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Monopoly corrupts. Absolute monopoly corrupts absolutely.





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Letter to MacBreak's Scott Bourne about Open Source and the Free Market

Dear Mr. Bourne,

I've been enjoying your commentary on various Twit network podcasts for a while now. On the recent MacBreak Weekly, I found your exchange with Merlin Mann about open source interesting. I detect a whiff of libertarianism in your remark about the force of the state being used to enforce taxes--which I appreciate, as I'm a libertarian myself. I'm also a patent attorney and have written extensively about why patent and copyright law are anti-free market and unlibertarian (my reasons may be found at The Case Against IP: A Concise Guide, available at http://www.stephankinsella.com/publications/#IP).

You are right, in a way, that the free market will come into play here--but the power of patent and copyright holders is not a free market power. It is an artificial and unjust monopoly given to them by the state, which they then use in the courts to get the force of the state (as with tax collection) to extort money from third parties. So, given this monopoly power, yes, the free market will temper somewhat how much they can extort from people, but still, it's unjust and greatly distorts the market. It also leads to hostility against the free market when people wrongly identify this state monopoly granting practice as part of the free market.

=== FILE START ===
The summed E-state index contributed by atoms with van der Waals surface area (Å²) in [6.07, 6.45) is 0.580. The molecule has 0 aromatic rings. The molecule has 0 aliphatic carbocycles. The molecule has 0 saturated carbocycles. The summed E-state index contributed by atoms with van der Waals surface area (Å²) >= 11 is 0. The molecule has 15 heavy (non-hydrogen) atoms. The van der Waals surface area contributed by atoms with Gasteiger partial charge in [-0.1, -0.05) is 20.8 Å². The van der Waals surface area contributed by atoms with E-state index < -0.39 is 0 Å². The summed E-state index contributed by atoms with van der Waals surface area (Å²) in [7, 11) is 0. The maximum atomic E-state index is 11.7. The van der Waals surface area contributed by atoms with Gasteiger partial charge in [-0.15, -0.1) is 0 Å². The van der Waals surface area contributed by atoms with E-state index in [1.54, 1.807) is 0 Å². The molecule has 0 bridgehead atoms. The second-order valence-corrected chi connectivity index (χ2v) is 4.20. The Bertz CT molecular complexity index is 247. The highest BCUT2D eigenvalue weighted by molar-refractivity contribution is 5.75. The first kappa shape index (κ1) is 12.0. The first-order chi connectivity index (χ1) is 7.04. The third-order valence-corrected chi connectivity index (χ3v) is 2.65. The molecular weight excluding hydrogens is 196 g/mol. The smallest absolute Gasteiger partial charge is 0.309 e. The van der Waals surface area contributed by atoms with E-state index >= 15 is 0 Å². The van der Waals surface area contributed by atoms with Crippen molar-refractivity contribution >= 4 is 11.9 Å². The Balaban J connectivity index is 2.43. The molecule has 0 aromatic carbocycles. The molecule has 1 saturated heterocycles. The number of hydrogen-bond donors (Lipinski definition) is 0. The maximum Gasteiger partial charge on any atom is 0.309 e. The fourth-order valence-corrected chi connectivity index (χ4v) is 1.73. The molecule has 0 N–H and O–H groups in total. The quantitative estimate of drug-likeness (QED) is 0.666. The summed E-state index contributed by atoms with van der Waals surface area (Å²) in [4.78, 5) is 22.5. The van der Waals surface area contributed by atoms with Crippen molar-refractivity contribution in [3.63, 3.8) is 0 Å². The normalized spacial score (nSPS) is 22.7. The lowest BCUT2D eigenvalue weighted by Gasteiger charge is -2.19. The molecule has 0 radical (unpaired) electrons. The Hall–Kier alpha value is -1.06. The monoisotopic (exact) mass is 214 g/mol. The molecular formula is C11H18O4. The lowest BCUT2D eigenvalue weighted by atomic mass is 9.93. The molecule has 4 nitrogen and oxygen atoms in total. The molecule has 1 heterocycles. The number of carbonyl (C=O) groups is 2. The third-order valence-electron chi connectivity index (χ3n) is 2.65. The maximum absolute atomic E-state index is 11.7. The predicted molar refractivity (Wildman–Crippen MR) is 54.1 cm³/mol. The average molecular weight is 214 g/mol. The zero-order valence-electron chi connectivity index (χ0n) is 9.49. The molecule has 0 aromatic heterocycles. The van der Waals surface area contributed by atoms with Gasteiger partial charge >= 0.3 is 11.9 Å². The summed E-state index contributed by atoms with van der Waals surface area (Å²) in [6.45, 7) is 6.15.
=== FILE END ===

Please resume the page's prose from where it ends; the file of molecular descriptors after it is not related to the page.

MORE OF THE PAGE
That said, I agree with you that there is no "religious" reason for a given individual or firm to use open source over non-open -- whatever works better and is the better deal for you, of course. And in fact the "open source" model is not without problems: it also relies on copyright, and has insidious aspects -- that's one reason I, as an anti-copyright type, prefer public domain or creative commons attribution only instead of the share-alike/GNU type model (which I explain in Copyright is very sticky!, Eben Moglen and Leftist Opposition to Intellectual Property, and Leftist Attacks on the Google Book Settlement).


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